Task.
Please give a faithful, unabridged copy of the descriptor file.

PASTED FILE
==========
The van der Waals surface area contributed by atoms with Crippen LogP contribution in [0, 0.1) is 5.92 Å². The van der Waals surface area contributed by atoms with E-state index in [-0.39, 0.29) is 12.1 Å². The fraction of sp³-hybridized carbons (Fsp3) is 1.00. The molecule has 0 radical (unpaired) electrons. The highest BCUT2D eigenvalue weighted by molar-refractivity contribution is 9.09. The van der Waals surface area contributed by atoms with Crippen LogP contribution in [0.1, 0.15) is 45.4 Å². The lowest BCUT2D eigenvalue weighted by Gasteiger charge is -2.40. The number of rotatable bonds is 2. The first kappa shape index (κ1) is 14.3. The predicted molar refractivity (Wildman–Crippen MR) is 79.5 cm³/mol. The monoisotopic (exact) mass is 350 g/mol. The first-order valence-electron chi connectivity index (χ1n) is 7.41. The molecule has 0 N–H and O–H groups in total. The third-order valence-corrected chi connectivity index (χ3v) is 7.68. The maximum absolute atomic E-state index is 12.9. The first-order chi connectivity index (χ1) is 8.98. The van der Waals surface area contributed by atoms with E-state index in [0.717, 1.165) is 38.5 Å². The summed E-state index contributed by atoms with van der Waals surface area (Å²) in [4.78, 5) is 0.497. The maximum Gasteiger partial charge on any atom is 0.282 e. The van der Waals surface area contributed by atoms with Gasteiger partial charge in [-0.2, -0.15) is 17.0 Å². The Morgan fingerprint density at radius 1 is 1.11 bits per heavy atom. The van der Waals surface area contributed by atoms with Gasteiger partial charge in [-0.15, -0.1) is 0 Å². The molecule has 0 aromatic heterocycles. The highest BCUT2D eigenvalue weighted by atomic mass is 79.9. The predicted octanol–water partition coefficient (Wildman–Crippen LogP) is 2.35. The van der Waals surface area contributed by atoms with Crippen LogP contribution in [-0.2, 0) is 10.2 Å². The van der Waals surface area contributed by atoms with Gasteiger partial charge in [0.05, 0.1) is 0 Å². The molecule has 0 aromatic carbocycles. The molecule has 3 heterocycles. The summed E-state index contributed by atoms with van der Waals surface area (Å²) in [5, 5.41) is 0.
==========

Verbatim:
The van der Waals surface area contributed by atoms with Crippen LogP contribution in [0, 0.1) is 5.92 Å². The van der Waals surface area contributed by atoms with E-state index in [-0.39, 0.29) is 12.1 Å². The fraction of sp³-hybridized carbons (Fsp3) is 1.00. The molecule has 0 radical (unpaired) electrons. The highest BCUT2D eigenvalue weighted by molar-refractivity contribution is 9.09. The van der Waals surface area contributed by atoms with Crippen LogP contribution in [0.1, 0.15) is 45.4 Å². The lowest BCUT2D eigenvalue weighted by Gasteiger charge is -2.40. The number of rotatable bonds is 2. The first kappa shape index (κ1) is 14.3. The predicted molar refractivity (Wildman–Crippen MR) is 79.5 cm³/mol. The monoisotopic (exact) mass is 350 g/mol. The first-order valence-electron chi connectivity index (χ1n) is 7.41. The molecule has 0 N–H and O–H groups in total. The third-order valence-corrected chi connectivity index (χ3v) is 7.68. The maximum absolute atomic E-state index is 12.9. The first-order chi connectivity index (χ1) is 8.98. The van der Waals surface area contributed by atoms with E-state index in [0.717, 1.165) is 38.5 Å². The summed E-state index contributed by atoms with van der Waals surface area (Å²) in [4.78, 5) is 0.497. The maximum Gasteiger partial charge on any atom is 0.282 e. The van der Waals surface area contributed by atoms with Gasteiger partial charge in [-0.2, -0.15) is 17.0 Å². The Morgan fingerprint density at radius 1 is 1.11 bits per heavy atom. The van der Waals surface area contributed by atoms with Gasteiger partial charge in [-0.15, -0.1) is 0 Å². The molecule has 0 aromatic heterocycles. The highest BCUT2D eigenvalue weighted by atomic mass is 79.9. The predicted octanol–water partition coefficient (Wildman–Crippen LogP) is 2.35. The van der Waals surface area contributed by atoms with Crippen LogP contribution in [-0.2, 0) is 10.2 Å². The van der Waals surface area contributed by atoms with Gasteiger partial charge in [0.05, 0.1) is 0 Å². The molecule has 0 aromatic carbocycles. The molecule has 3 heterocycles. The summed E-state index contributed by atoms with van der Waals surface area (Å²) in [5, 5.41) is 0.